The Repentance of St. Peter
Luke 22:55-62
And when they had kindled a fire in the middle of the hall, and were set down together, Peter sat down among them.…

First we learn the possibility of perfect repentance after grace has been forfeited; of a return to God from sin committed after special favours and gifts of love. Further, there was a wonderful mercy overruling St. Peter's fall, bringing out of it even greater good. It was made to teach him what otherwise he seemed unable to learn. He needed to learn distrust of self. And thou who despondest at some past fall, hast thou no similar lesson to learn of deeper humility, of closer dependence on God? Hast thou had no self-trust? Has thy strength always been in prayer and watching? And the key-note of his Epistles is — "Be clothed with humility." "Be sober, and watch unto prayer." May not this be thy case — that the foundations of thy life need to be laid lower, in a more perfect self-abasement; a deeper humility: a more entire leaning upon God, a more complete abandonment of all high thoughts, independence of will, self. glorying, vanity, spirit of contradiction, and such-like; that beginning afresh, these hindrances being removed, thou mayest hide thyself from thyself, hide thyself in a perpetual recollection of the Divine presence and support, as the only stay and safeguard of thy frail, ever-falling humanity? Moreover, St. Peter is not merely the assurance to us of the possibility of a perfect restoration after falling from God, he is also the model of all true penitents. The first main element of St. Peter's recovery was a spirit of self-accusation, a ready acknowledgment of sin and error. Here, then, is one essential element of true repentance — self-accusation at the feet of Jesus. And how needful a lesson to learn well. The saddest part of our sin is, that we are so slow to confess it. Sin ever gathers round it an array of self-defences. Subtleties and evasions, special pleadings, shrinkings from humiliation, lingerings of pride, all gather round the consciousness of sin, and rise up instantly to hinder the only remedy of guilt, the only hope of restoration. Again, from St. Peter we learn that faith is a main element of restoration, preserved to him through the intercession of his Lord — "I have prayed for thee, that thy faith fail not." Now faith is not the belief of any particular dogma, nor is it the same as a spirit of assurance, neither is it any peculiar feeling appropriating some special promise; but it is the bent, the aim of the whole soul. It is the prevailing direction of all the powers of man toward God; it is the apprehension of the inner man embracing, grasping the invisible; living in things which are unseen and eternal, and raising him out of the sphere of sight which lives in things that are temporal. Faith may lay hold of one particular promise at one time, of another at another. And thus he had learnt to regard sin in the light of another world — sin abstractedly in itself, as a loss of spiritual life, as a thing abhorrent to God, as an utter contrariety to all that his soul was aspiring after. To rise thus above all the worldly consequences of sin, all its mere temporal effects, to read one's sin in the light of God's countenance, to view it as we shall view it on our death-bed, stripped of all accidents, with its awful consequences, as we pass into eternity — this is the attribute of faith; and through the preservation of his faith, as our Lord assures us, St. Peter arose from his fall. Oh! how much need have we to pray, "Lord, increase our faith"; that we may see our sins in their true form and colour. The sense of sin depends on our view of sanctity. As we grow better, we see sin clearer. As we have more of God, we realize evil more vividly. The greatest saints are therefore the deepest penitents. The bright light of purity in which they live sets off more vividly the darkness of the spots which stain the field of their souls' life. The more they advance, the more truly they repent. As, e.g., we see more the power of truth, the more we are ashamed of our deceits. As we perceive love and largeness of heart, so we despise our selfishness. The more God shines into us, the more we loathe our own vileness. We judge by the contrast. There is one more feature of a true repentance which is exhibited in St. Peter. His repentance turned upon his love of the person of Christ. This had been long the moving principle of his life. His indignation at the idea of his Master's suffering: his refusing to be washed before the administration of the blessed Sacrament; his taking the sword, and then striking with it; his entering the judgment-hall — were all impulses of a fervent, though unchastened, love — a love to our Lord's person. And this was the secret power of that look which our Lord, when He turned, cast upon him. It may seem as though St. Peter's love to our Lord were too human, too much that of a man toward his fellow. It did indeed need chastening, increased reverence, more of that deep, adoring awe which St. John earlier learnt; and which St. Peter learnt at last in the shame and humiliations of his fall. But love to our Lord must needs be human — human in its purest, highest form. The Incarnation of God has made an essential change in the relations between God and man, and so in the love that binds us. He took our nature, and abideth in that nature. He is Man eternal, as He is God eternal. He loves, and will evermore love us, in that nature, and through its sensations, and He draws us to love Him through the same nature, with the impulse of which humanity is capable. He loved with a human love, and He is to be loved in return with a human love. He consecrated the human affections to Himself in His human form as their proper end, so that through His humanity they might centre upon the eternal Godhead. Love is of the very essence of repentance, and love is ever associated with a person, and the true movement of the deepening and enduring love of penitents circles around the Person of Jesus Christ and Him crucified. In conclusion, I would briefly point out two habits of devotion necessary to be cherished, in order that the grace of such a repentance as we have been contemplating may be the more worked in us. One is the habit of meditation on the Person of Jesus Christ. Again, love can be cherished only by habitual intercourse, or ever-renewed inward feeding on the beloved object. If there be no converse, or communion of thought, love must decline and die. And how can an invisible person become the object of love, except by inward contemplation? But it is not in the nature of the human heart to love another, unless that other become a constant companion, or unless his beauty and amiableness become strongly impressed on the soul, and be borne always in remembrance. The grace of God moves and operates according to the laws of humanity. Grace is above nature, but it is according to nature. It acts on nature, and raises nature up to the level of God, but is human still. What, then, would stir the heart to love according to nature, the same will stir the heart to love above nature. And what is this but the contemplation of the object, followed by an habitual feeding upon it? The second point is this: we must learn to measure the guilt of our sins by the sorrows of God in the flesh. We have no proper rule of our own by which to measure the guilt or sin. Sin has ruined this lower creation of God. Sin brought the flood and the fire of Sodom, and it has in its train disease, and famine, and war. It has created death, and made death eternal. All these are as certain rules and proportions by which we can form some estimate of the guilt of sin. But they are partial and imperfect measures, after all. The only true and adequate measure is the blood of God Incarnate and the sorrows of His sacred heart. Learn, then, to look at sin in this connection — not sin in the aggregate, but individual sins. Measure by this price the special besetting sin of thy nature. Weigh it in the scale against the weight of the sacrifice which bowed to the cross the Incarnate God.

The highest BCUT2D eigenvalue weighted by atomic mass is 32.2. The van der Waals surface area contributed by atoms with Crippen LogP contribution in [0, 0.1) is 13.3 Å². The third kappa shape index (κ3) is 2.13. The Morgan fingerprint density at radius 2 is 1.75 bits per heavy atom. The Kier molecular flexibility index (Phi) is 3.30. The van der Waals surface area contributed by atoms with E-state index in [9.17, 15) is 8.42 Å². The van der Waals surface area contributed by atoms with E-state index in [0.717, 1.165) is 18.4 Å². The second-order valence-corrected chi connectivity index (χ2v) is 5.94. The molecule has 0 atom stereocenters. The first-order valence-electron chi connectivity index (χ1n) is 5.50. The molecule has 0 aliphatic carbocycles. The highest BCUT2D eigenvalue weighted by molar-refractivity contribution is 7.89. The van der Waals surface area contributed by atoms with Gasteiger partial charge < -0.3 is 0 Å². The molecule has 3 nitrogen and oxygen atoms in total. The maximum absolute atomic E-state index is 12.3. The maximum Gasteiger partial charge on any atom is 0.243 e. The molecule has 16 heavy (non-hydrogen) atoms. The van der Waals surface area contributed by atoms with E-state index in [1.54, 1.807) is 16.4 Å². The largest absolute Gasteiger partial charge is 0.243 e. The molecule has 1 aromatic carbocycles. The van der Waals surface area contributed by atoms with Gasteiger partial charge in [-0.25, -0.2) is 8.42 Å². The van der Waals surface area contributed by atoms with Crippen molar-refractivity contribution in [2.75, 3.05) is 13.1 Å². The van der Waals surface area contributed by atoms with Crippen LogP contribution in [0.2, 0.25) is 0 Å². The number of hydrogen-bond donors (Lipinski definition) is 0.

(Canon T. T. Carter)

Parallel Verses
KJV: And when they had kindled a fire in the midst of the hall, and were set down together, Peter sat down among them.

WEB: When they had kindled a fire in the middle of the courtyard, and had sat down together, Peter sat among them.

The Repentance of Peter